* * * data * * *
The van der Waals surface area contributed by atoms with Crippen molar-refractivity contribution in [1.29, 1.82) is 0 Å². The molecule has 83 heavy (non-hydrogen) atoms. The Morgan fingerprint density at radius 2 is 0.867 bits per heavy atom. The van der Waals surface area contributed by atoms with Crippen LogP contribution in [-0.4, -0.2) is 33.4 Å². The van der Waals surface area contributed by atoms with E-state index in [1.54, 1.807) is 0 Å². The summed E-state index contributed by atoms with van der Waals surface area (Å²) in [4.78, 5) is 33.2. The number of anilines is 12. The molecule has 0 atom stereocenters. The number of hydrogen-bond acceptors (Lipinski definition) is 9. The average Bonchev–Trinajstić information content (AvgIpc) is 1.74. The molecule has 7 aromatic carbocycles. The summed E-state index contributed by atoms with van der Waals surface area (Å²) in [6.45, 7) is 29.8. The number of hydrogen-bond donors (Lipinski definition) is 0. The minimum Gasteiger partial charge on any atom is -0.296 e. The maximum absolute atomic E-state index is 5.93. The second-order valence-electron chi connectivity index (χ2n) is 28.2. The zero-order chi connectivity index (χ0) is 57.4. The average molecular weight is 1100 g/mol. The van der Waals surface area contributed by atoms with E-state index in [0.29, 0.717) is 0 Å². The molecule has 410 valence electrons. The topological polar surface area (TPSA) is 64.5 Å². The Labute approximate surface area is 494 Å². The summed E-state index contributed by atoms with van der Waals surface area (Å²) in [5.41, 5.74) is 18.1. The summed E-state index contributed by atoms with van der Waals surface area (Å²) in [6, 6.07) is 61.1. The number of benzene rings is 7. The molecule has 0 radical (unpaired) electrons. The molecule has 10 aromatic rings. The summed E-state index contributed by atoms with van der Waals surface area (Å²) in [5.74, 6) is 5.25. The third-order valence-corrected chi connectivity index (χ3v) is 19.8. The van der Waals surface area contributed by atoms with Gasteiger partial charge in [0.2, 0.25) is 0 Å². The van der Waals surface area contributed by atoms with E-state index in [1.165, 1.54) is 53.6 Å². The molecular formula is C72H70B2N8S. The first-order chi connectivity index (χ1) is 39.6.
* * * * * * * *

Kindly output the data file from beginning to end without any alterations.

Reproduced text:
The van der Waals surface area contributed by atoms with Crippen molar-refractivity contribution in [1.29, 1.82) is 0 Å². The molecule has 83 heavy (non-hydrogen) atoms. The Morgan fingerprint density at radius 2 is 0.867 bits per heavy atom. The van der Waals surface area contributed by atoms with Crippen LogP contribution in [-0.4, -0.2) is 33.4 Å². The van der Waals surface area contributed by atoms with E-state index in [1.54, 1.807) is 0 Å². The summed E-state index contributed by atoms with van der Waals surface area (Å²) in [4.78, 5) is 33.2. The number of anilines is 12. The molecule has 0 atom stereocenters. The number of hydrogen-bond acceptors (Lipinski definition) is 9. The average Bonchev–Trinajstić information content (AvgIpc) is 1.74. The molecule has 7 aromatic carbocycles. The summed E-state index contributed by atoms with van der Waals surface area (Å²) in [6.45, 7) is 29.8. The number of hydrogen-bond donors (Lipinski definition) is 0. The minimum Gasteiger partial charge on any atom is -0.296 e. The maximum absolute atomic E-state index is 5.93. The second-order valence-electron chi connectivity index (χ2n) is 28.2. The zero-order chi connectivity index (χ0) is 57.4. The average molecular weight is 1100 g/mol. The van der Waals surface area contributed by atoms with E-state index in [0.29, 0.717) is 0 Å². The molecule has 410 valence electrons. The topological polar surface area (TPSA) is 64.5 Å². The Labute approximate surface area is 494 Å². The summed E-state index contributed by atoms with van der Waals surface area (Å²) in [5.41, 5.74) is 18.1. The summed E-state index contributed by atoms with van der Waals surface area (Å²) in [6, 6.07) is 61.1. The number of benzene rings is 7. The molecule has 0 radical (unpaired) electrons. The molecule has 10 aromatic rings. The summed E-state index contributed by atoms with van der Waals surface area (Å²) in [5.74, 6) is 5.25. The third-order valence-corrected chi connectivity index (χ3v) is 19.8. The van der Waals surface area contributed by atoms with Gasteiger partial charge in [0.2, 0.25) is 0 Å². The van der Waals surface area contributed by atoms with E-state index in [1.165, 1.54) is 53.6 Å². The molecular formula is C72H70B2N8S. The first-order chi connectivity index (χ1) is 39.6.